Odometry calculated from wheel encoders is used to estimate the position of a robot. Wikipedia has a good definition. Calculating the position of a robot with two main wheels (and a third caster wheel) from the revolutions of the wheels is pretty easy using basic math. With the robot in the following image we want to calculate the new position (x,y) and angle alpha:
We know the distance both wheels traveled which is b_left and b_right. As we can see in the image both values are distances on an arc. To get an angle from them we can use the following formula for each wheel:
More specific for the left and right wheel:
But do we know the radius? No, but we do know the wheelbase (the gap between both wheels):
So now we have three formulas with three unknown variables (b_left, b_right and alpha). Using them we can rearrange them to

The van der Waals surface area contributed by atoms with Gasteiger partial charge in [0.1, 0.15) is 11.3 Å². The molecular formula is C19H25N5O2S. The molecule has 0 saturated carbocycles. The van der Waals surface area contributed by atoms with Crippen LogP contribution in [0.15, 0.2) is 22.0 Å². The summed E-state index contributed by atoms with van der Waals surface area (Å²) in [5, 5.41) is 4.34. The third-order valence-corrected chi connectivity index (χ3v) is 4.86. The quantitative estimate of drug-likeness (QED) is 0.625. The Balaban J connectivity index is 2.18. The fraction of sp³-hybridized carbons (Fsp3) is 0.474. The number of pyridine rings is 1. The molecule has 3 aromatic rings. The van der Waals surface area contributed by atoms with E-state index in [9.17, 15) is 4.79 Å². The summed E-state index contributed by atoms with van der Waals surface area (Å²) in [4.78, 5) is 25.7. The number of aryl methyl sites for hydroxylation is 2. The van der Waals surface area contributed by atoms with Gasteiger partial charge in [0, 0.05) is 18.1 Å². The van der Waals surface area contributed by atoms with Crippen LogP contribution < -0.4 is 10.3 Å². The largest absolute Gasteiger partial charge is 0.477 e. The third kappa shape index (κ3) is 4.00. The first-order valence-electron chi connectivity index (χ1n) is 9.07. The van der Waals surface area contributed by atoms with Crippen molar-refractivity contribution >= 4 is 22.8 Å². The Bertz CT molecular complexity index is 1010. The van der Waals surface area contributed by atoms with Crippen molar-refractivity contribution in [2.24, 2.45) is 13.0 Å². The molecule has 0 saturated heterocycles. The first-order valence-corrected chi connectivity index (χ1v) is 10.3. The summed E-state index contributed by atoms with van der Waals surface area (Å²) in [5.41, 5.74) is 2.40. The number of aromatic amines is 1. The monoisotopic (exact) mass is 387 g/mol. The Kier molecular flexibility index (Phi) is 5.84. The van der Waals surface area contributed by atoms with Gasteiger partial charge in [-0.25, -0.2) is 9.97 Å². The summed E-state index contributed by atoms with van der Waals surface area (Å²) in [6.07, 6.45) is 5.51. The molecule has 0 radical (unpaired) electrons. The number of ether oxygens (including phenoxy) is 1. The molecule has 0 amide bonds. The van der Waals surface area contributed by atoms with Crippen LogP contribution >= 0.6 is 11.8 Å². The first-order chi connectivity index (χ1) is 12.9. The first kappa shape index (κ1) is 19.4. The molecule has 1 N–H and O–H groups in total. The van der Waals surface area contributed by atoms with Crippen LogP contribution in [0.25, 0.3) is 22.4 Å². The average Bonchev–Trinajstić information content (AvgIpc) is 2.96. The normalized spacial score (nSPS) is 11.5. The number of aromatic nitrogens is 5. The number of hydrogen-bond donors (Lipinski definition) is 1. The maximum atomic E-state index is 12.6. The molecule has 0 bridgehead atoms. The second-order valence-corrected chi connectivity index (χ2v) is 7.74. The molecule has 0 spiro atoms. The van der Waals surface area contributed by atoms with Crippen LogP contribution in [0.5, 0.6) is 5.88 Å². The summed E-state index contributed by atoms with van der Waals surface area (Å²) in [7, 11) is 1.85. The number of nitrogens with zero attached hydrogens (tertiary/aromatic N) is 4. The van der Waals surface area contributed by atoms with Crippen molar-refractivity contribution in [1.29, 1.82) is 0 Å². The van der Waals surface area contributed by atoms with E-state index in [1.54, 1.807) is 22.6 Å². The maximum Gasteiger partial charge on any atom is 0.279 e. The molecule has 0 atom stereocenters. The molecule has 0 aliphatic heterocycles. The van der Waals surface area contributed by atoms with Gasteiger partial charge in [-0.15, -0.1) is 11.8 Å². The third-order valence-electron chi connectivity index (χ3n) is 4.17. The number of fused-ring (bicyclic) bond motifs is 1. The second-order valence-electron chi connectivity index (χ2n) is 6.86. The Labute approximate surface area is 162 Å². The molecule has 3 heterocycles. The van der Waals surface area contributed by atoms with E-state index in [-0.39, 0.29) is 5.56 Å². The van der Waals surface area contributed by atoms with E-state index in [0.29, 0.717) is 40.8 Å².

and we have our new angle. We can now use the trigonometric functions to calculate our position offset
With the average between the left and and right arc as radius:
By now we have calculated the new position and angle of a two wheeled robot. But my wild thumper has four wheels. So to use the math from above I need to calculate with two virtual wheels instead, which are averaged from the front and aft wheel on each side. This works fine for translation, but not for rotation:
As one can see in the image when turning at least either the two front wheels, the two aft wheels or all wheels have to slip. Vehicles with chains have the same problem. This can also not be calibrated since it changes from surface to surface.
Translation errors have a constant effect on position. 1cm error will be 1cm after driving 1m or 5m. Errors in rotation have an increasing effect on position, only 1° error in angle results in a 2cm error after 1m and nearly 10cm after 5m.
This why an additional IMU is needed for correction of the complete 2d position (x,y, angle). IMU and wheel odometry are merged with a Kalman filter.